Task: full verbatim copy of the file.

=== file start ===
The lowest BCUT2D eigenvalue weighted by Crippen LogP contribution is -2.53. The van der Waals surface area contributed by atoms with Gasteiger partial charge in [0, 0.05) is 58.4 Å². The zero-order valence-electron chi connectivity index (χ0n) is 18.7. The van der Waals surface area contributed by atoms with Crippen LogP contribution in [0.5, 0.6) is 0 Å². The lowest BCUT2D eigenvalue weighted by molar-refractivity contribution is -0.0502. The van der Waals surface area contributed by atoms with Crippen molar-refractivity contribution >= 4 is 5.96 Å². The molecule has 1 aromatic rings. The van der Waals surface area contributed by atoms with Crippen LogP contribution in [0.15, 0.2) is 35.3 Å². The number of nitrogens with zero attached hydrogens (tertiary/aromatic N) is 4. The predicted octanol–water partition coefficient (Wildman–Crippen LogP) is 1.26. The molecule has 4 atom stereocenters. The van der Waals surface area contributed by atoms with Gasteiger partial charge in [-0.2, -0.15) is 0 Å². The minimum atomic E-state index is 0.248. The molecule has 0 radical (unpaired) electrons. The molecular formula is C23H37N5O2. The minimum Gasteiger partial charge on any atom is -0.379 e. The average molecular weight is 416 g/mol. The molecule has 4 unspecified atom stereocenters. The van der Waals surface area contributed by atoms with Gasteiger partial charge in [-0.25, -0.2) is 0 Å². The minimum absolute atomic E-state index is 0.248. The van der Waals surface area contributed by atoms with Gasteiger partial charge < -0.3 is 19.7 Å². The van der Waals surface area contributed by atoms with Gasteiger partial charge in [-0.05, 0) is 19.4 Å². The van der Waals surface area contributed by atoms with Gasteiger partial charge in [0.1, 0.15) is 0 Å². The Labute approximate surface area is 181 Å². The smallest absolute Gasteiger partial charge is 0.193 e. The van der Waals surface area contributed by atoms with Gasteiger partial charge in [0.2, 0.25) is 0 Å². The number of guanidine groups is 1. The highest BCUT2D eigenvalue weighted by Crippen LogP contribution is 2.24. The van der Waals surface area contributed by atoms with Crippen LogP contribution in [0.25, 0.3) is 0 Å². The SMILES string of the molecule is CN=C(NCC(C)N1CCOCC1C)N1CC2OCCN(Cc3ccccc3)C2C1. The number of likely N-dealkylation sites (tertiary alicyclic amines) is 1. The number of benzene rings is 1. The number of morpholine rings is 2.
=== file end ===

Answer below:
The lowest BCUT2D eigenvalue weighted by Crippen LogP contribution is -2.53. The van der Waals surface area contributed by atoms with Gasteiger partial charge in [0, 0.05) is 58.4 Å². The zero-order valence-electron chi connectivity index (χ0n) is 18.7. The van der Waals surface area contributed by atoms with Crippen LogP contribution in [0.5, 0.6) is 0 Å². The lowest BCUT2D eigenvalue weighted by molar-refractivity contribution is -0.0502. The van der Waals surface area contributed by atoms with Crippen molar-refractivity contribution >= 4 is 5.96 Å². The molecule has 1 aromatic rings. The van der Waals surface area contributed by atoms with Crippen LogP contribution in [0.15, 0.2) is 35.3 Å². The number of nitrogens with zero attached hydrogens (tertiary/aromatic N) is 4. The predicted octanol–water partition coefficient (Wildman–Crippen LogP) is 1.26. The molecule has 4 atom stereocenters. The van der Waals surface area contributed by atoms with Gasteiger partial charge in [-0.2, -0.15) is 0 Å². The minimum atomic E-state index is 0.248. The molecule has 0 radical (unpaired) electrons. The molecular formula is C23H37N5O2. The minimum Gasteiger partial charge on any atom is -0.379 e. The average molecular weight is 416 g/mol. The molecule has 4 unspecified atom stereocenters. The van der Waals surface area contributed by atoms with Gasteiger partial charge in [-0.25, -0.2) is 0 Å². The minimum absolute atomic E-state index is 0.248. The van der Waals surface area contributed by atoms with Gasteiger partial charge < -0.3 is 19.7 Å². The van der Waals surface area contributed by atoms with Gasteiger partial charge in [-0.05, 0) is 19.4 Å². The van der Waals surface area contributed by atoms with Gasteiger partial charge in [0.1, 0.15) is 0 Å². The Labute approximate surface area is 181 Å². The smallest absolute Gasteiger partial charge is 0.193 e. The van der Waals surface area contributed by atoms with Gasteiger partial charge in [0.2, 0.25) is 0 Å². The number of guanidine groups is 1. The highest BCUT2D eigenvalue weighted by Crippen LogP contribution is 2.24. The van der Waals surface area contributed by atoms with Crippen LogP contribution in [0.25, 0.3) is 0 Å². The SMILES string of the molecule is CN=C(NCC(C)N1CCOCC1C)N1CC2OCCN(Cc3ccccc3)C2C1. The number of likely N-dealkylation sites (tertiary alicyclic amines) is 1. The number of benzene rings is 1. The number of morpholine rings is 2.